165. We must not think that in catechesis the kerygma gives way to a supposedly more “solid” formation. Nothing is more solid, profound, secure, meaningful and wisdom-filled than that initial proclamation. All Christian formation consists of entering more deeply into the kerygma, which is reflected in and constantly illumines, the work of catechesis, thereby enabling us to understand more fully the significance of every subject which the latter treats. It is the message capable of responding to the desire for the infinite which abides in every human heart. The centrality of the kerygma calls for stressing those elements which are most needed today: it has to express God’s saving love which precedes any moral and religious obligation on our part; it should not impose the truth but appeal to freedom; it should be marked by joy, encouragement, liveliness and a harmonious balance which will not reduce preaching to a few doctrines which are at times more philosophical than evangelical. All this demands on the part of the evangelizer certain attitudes which foster openness to the message: approachability, readiness for dialogue, patience, a warmth and welcome which is non-judgmental.

As a supplement to Pope Francis’ description of the kerygma, Msgr Charles Pope explains it well in this article and this article.

Guidance for the new year from Pope Francis

pope-francis-0101Pope Francis celebrated yesterday’s Solemnity of Mary, Mother of God with two homilies.  In the first, given at Vespers on the vigil of the feast (31-December-2013), he encouraged us to examine ourselves by reviewing how we lived during the calendar year which is about to end:

While the year 2013 comes to an end, we gather, as in a basket, the days, the weeks, the months that we have lived, to offer everything to the Lord. And we ask ourselves: how have we lived the time He has given us? Did we use it above all for ourselves, for our interests, or did we know how to spend it also for others? And God? How much time did we reserve to “be with Him,” in prayer, in silence?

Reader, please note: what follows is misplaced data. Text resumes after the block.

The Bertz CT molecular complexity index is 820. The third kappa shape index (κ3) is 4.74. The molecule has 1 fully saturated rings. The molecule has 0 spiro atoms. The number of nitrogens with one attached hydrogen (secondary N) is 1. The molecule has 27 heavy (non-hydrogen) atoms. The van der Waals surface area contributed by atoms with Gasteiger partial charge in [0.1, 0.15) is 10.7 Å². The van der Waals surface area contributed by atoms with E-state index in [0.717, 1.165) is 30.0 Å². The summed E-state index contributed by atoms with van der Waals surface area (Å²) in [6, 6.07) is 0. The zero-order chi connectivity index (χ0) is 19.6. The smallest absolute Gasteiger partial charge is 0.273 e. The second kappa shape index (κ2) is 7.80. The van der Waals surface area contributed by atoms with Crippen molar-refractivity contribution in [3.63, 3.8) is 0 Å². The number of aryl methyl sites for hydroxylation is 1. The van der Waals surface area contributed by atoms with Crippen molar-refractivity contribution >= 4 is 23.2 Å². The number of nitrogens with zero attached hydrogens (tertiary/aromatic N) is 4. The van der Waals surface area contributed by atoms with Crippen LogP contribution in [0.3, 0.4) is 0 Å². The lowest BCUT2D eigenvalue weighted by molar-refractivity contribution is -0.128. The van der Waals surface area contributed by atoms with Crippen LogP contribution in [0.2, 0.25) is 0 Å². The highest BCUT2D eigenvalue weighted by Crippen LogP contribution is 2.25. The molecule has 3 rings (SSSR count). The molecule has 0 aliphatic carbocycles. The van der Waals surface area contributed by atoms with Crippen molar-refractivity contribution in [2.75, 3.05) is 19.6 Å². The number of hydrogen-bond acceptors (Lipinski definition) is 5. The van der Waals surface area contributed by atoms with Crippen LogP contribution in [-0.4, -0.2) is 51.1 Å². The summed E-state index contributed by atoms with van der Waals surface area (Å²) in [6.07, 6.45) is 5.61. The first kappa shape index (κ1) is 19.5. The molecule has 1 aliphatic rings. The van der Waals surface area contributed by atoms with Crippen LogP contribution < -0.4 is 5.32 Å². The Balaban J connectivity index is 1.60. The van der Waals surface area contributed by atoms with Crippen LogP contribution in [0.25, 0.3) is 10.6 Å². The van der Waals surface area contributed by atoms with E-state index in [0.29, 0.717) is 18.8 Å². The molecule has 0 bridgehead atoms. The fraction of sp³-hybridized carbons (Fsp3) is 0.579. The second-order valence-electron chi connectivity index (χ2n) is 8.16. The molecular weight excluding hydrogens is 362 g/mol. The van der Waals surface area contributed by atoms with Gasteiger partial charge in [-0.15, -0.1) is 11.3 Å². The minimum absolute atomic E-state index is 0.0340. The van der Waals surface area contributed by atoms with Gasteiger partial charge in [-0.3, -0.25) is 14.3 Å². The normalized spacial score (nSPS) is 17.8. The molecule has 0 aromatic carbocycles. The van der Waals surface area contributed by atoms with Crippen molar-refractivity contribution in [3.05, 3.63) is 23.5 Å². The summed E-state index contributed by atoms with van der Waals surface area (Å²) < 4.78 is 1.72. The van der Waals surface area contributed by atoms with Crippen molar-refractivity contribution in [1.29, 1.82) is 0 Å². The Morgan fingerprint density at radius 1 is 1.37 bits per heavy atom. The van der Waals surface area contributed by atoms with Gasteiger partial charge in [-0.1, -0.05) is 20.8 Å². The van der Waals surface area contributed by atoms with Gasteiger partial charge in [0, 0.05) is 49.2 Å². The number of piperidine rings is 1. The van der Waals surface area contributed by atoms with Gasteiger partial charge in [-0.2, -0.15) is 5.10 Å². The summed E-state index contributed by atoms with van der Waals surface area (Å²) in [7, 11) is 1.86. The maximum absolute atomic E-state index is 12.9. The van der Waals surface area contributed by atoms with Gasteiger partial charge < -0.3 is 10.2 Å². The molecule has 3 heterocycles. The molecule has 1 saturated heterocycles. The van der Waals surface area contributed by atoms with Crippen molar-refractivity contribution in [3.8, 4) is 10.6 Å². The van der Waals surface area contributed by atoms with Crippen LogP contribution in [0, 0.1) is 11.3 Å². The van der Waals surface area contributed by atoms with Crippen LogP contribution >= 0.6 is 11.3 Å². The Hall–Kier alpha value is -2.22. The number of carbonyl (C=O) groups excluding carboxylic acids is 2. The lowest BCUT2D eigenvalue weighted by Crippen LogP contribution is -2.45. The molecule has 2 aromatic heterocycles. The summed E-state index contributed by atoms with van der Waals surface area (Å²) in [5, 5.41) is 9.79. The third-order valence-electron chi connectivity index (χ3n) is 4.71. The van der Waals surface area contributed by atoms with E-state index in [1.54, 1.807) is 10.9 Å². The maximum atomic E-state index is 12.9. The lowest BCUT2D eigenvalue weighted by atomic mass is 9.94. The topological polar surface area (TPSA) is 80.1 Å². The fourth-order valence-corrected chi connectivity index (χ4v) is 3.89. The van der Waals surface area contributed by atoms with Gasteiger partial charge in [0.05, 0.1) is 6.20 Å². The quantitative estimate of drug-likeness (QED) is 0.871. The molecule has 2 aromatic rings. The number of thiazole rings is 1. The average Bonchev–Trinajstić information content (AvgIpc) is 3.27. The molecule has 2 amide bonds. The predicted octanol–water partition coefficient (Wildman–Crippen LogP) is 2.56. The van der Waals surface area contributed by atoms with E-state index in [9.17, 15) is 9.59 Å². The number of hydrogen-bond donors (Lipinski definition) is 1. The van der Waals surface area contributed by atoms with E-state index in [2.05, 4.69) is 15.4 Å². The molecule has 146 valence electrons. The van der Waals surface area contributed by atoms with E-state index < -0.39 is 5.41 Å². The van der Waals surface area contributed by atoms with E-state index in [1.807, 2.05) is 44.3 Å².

We should develop the habit of examining ourselves in this manner frequently – even daily!  Notice that Pope Francis understands the primacy of the interior life (of which our Blessed Mother is the best example), which is the foundation upon which our life of service is built.  Our Lord prefers that we offer our actions to Him only if we are first striving to deepen our relationship with Him:

“Not everyone who says to me, ‘Lord, Lord,’ will enter the kingdom of heaven, but only the one who does the will of my Father in heaven. Many will say to me on that day, ‘Lord, Lord, did we not prophesy in your name? Did we not drive out demons in your name? Did we not do mighty deeds in your name?’ Then I will declare to them solemnly, ‘I never knew you. Depart from me, you evildoers.’  (Matthew 7:21-23)

The following day (01-January-2014) in his homily at Mass, Pope Francis highlighted two aspects of the holiness of our Blessed Mother which we should strive to emulate:

The Mother of the Redeemer goes before us and continually strengthens us in faith, in our vocation and in our mission. By her example of humility and openness to God’s will she helps us to transmit our faith in a joyful proclamation of the Gospel to all, without reservation.

If we include devotion to the Blessed Virgin Mary in our own spiritual lives, grow in humility, and seek and embrace God’s will (versus our own will, preferences, etc.), we will be inspired to joyfully proclaim Jesus to others.